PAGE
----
Allyn Gibson Vice Admiral Admiral

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    One of the novelizations she wrote in four days. I want to say it was "Endgame."

    And there were certainly plans on her part to continue the series. She had discussed them at the time, and they were a unique approach for a Star Trek series.

    From memory...

    Starfleet assigned another ship to patrol the Belle Terre sector, and that ship carried orders for Nick Keller to return to Earth for reassignment. Keller instead resigns from Starfleet to operate as a privateer in the sector using the Challenger (which he could do, since it was the planet's ship, not Starfleet's ship). The tension in the series would have come from the conflict between Keller and Starfleet.

    Thinking in terms of Carey's interests and politics, Keller and his ship would have been the equivalent of the colonial/early Republic militia, while the Starfleet ship would have been the equivalent of the US Army fort overseen by a representative of the far distant government back in Washington.

    Of course, none of those plans ever came to fruition.
     
  19. PKS8304

    PKS8304 Lieutenant Commander Red Shirt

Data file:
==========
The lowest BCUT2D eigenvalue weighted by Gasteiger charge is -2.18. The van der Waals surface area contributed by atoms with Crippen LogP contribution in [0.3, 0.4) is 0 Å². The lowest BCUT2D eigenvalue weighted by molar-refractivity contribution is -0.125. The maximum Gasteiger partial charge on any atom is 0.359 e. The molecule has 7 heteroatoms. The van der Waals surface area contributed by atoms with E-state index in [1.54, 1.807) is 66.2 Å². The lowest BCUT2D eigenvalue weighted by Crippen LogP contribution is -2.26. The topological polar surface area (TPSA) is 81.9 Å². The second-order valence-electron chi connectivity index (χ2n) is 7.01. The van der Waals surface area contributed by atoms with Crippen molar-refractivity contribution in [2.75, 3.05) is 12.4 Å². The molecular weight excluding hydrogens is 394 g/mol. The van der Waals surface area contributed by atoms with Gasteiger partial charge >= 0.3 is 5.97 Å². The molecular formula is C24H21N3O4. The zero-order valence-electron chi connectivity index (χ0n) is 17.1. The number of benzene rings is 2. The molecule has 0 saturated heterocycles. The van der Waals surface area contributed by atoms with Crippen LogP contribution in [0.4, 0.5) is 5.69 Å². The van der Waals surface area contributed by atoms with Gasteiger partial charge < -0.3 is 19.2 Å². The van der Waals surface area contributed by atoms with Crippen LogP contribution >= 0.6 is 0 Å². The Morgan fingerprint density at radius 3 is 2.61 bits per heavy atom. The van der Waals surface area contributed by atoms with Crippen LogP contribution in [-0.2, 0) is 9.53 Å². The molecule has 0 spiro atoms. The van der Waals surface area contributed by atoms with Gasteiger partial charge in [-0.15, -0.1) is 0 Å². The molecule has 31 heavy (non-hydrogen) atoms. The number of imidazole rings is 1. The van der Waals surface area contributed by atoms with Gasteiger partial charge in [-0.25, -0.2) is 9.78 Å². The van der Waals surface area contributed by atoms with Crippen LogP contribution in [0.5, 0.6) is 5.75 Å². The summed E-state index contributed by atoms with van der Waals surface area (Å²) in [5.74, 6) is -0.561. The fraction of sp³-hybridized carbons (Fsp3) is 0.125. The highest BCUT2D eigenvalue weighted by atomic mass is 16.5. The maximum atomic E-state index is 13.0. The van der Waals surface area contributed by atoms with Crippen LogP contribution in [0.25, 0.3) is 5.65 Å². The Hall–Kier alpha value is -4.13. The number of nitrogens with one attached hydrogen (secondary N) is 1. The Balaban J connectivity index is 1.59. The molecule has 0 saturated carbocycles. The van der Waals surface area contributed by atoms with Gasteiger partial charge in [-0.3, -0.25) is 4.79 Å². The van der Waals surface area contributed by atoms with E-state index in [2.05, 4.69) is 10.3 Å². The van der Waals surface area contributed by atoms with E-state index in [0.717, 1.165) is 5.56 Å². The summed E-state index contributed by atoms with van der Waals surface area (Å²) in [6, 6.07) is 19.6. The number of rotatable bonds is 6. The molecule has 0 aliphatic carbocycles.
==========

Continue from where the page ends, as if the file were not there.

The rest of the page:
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    Fire Ship was one of those novels that I thought had a really good ending but the book itself tended to drag quite a bit and took awhile to get through. Of course the ending isnt good without the journey getting there.

    I managed to read the whole thing through and was happy at the end, my friend however, only got halfway through and refuses to pick it back up. Oh well his loss lol
     
  20. hbquikcomjamesl

    hbquikcomjamesl Captain Captain

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    Hmm. I tend to find some fault with Carey's hard-Libertarian politics, her tendency to put it in her books (especially the "Piper" books), and particularly with her tendency to put hard-Libertarian political commentary into a Vulcan's mouth (specifically, Sarda's), but I rather liked Piper; I thought she was by far the best example I've ever seen of a "Mary-Sue" character done right.

    In fact, if I weren't already at least 27 cantos into Dante's Divine Comedy (the Longfellow translation), and didn't also need to set it aside and re-read the first two chapters of another book for a discussion group I signed up for, I'd be inclined to start re-reading her "Piper" and "Geordie Kirk" novels tonight.